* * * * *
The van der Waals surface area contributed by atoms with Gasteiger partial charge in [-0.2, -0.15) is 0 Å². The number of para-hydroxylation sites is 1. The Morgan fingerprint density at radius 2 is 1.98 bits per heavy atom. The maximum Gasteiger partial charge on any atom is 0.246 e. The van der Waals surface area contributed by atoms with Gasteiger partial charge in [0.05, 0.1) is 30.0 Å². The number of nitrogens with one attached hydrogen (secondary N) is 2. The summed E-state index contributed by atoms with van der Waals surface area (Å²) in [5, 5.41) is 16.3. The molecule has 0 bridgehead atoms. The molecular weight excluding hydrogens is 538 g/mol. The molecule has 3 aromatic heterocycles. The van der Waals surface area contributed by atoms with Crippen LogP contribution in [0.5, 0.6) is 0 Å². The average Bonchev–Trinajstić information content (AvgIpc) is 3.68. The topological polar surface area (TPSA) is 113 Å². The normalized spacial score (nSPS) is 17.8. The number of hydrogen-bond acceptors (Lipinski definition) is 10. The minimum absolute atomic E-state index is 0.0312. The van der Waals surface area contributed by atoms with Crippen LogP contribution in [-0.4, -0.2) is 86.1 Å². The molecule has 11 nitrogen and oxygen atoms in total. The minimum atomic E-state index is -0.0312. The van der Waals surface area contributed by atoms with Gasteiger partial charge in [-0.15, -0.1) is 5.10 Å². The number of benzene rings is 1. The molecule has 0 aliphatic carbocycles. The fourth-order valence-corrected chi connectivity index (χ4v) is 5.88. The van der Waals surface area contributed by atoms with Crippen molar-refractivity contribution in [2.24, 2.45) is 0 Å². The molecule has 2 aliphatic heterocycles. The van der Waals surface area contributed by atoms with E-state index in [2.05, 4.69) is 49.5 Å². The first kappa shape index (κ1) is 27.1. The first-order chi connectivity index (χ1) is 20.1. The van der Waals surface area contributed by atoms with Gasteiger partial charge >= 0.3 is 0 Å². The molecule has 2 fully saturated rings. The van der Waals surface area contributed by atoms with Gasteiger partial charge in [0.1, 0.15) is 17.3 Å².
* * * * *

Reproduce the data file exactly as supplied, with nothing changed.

The van der Waals surface area contributed by atoms with Gasteiger partial charge in [-0.2, -0.15) is 0 Å². The number of para-hydroxylation sites is 1. The Morgan fingerprint density at radius 2 is 1.98 bits per heavy atom. The maximum Gasteiger partial charge on any atom is 0.246 e. The van der Waals surface area contributed by atoms with Gasteiger partial charge in [0.05, 0.1) is 30.0 Å². The number of nitrogens with one attached hydrogen (secondary N) is 2. The summed E-state index contributed by atoms with van der Waals surface area (Å²) in [5, 5.41) is 16.3. The molecule has 0 bridgehead atoms. The molecular weight excluding hydrogens is 538 g/mol. The molecule has 3 aromatic heterocycles. The van der Waals surface area contributed by atoms with Crippen LogP contribution in [0.5, 0.6) is 0 Å². The average Bonchev–Trinajstić information content (AvgIpc) is 3.68. The topological polar surface area (TPSA) is 113 Å². The normalized spacial score (nSPS) is 17.8. The number of hydrogen-bond acceptors (Lipinski definition) is 10. The minimum absolute atomic E-state index is 0.0312. The van der Waals surface area contributed by atoms with Crippen LogP contribution in [-0.4, -0.2) is 86.1 Å². The molecule has 11 nitrogen and oxygen atoms in total. The minimum atomic E-state index is -0.0312. The van der Waals surface area contributed by atoms with Gasteiger partial charge in [-0.15, -0.1) is 5.10 Å². The number of benzene rings is 1. The molecule has 0 aliphatic carbocycles. The fourth-order valence-corrected chi connectivity index (χ4v) is 5.88. The van der Waals surface area contributed by atoms with Crippen molar-refractivity contribution in [2.24, 2.45) is 0 Å². The molecule has 2 aliphatic heterocycles. The van der Waals surface area contributed by atoms with E-state index in [2.05, 4.69) is 49.5 Å². The first kappa shape index (κ1) is 27.1. The first-order chi connectivity index (χ1) is 20.1. The van der Waals surface area contributed by atoms with Gasteiger partial charge >= 0.3 is 0 Å². The molecule has 2 fully saturated rings. The van der Waals surface area contributed by atoms with Gasteiger partial charge in [0.1, 0.15) is 17.3 Å².